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Queens Chronicle

Burglaries on the rise in the 109th

Home break-ins have increased in the last month, especially in Whitestone

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Posted: Wednesday, November 27, 2019 10:30 am | Updated: 12:39 pm, Thu Dec 5, 2019.

“As of late, we have seen an increase in burglaries,” 109th Precinct Deputy Inspector Keith Shine told Whitestone residents on Wednesday, Nov. 20. “We actually had another one that occurred just this afternoon.”

The 109th Precinct, which includes Whitestone as well as Queensboro Hill, College Point, Malba, Beechhurst, Bay Terrace and Downtown and East Flushing, recorded 34 burglaries since Oct. 27. Only 15 were recorded in the month prior.

Speaking at the We Love Whitestone Civic Association meeting, Shine explained that the precinct narrowed the crime down to the 150th Street area, a path it believes the perpetrators to be following.

“Burglaries have always been a very difficult crime,” the precinct’s commanding officer explained, since homeowners often won’t make the discovery for six to eight hours after the crime has been committed, giving the perpetrators ample time to get away.

The majority of recorded burglaries are occurring during the daytime and early evening while homeowners are at work or school or running errands, Shine said.

In order to combat the increasing crime, the 109th has placed extra unmarked patrol cars within Whitestone, most notably surrounding 150th Street. The patrol vehicles are equipped with license plate-scanning technology to seek out repeat offenders before they get the chance to strike again.

“We are hoping to establish a presence. We are actively aware of it.”

Shine assured the Whitestone residents that “99 percent” of the burglary calls that come into the precinct are false alarms, but the officers continue to treat each one as a buglary in progress.

A concerned resident, Emilio, asked Shine what he and his neighbors should do if they are faced with an active burglary, jokingly suggesting, “Should we give them a nice massage while we wait [for the response team] or take them out to lunch?”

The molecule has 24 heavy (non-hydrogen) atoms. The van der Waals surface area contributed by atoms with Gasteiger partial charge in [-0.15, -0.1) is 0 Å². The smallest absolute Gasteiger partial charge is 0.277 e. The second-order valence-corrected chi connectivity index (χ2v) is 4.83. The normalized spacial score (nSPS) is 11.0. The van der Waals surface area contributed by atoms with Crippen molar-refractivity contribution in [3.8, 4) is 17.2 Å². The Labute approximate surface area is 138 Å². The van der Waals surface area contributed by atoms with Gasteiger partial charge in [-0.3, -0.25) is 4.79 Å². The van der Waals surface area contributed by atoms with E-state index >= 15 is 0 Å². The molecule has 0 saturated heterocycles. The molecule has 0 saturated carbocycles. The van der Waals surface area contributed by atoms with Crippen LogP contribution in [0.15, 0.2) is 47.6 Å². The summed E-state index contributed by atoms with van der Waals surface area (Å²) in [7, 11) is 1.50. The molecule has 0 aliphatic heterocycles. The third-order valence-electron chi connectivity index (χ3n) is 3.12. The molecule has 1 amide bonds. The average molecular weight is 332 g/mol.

Shine, understanding the desire to react, urged Emilio and the audience not to get involved. “If you come home and your door is open, please do not go in. Go to a neighbor, call 911, sit back or go back in the car and lock the door. Do not go into the house or look around.”

Shine offered some tips to avoid becoming victim of a burglary, including installing surveillance and alarm systems within the home. He encouraged the residents to be actively observant and report any suspicious activity, even if it’s as small as seeing a stranger walk up a driveway.

“It’s all we need. It’s actually all we’re looking for,” said Shine. “You’re our best line of defense for this.”

Shine asked the audience a simple question before revealing his favorite piece of advice for reporting crime: “I’m sure you all know your own address, but do you know the address of the home directly behind you?”

Many burglars enter through the back and sides of homes, Shine explained, and an observant neighbor may be able to thwart a burglary by reporting the accurate address during a 911 call, reducing time wasted by sending the response squad to the caller’s location. “Just keep an eye out for each other,” Shine advised.

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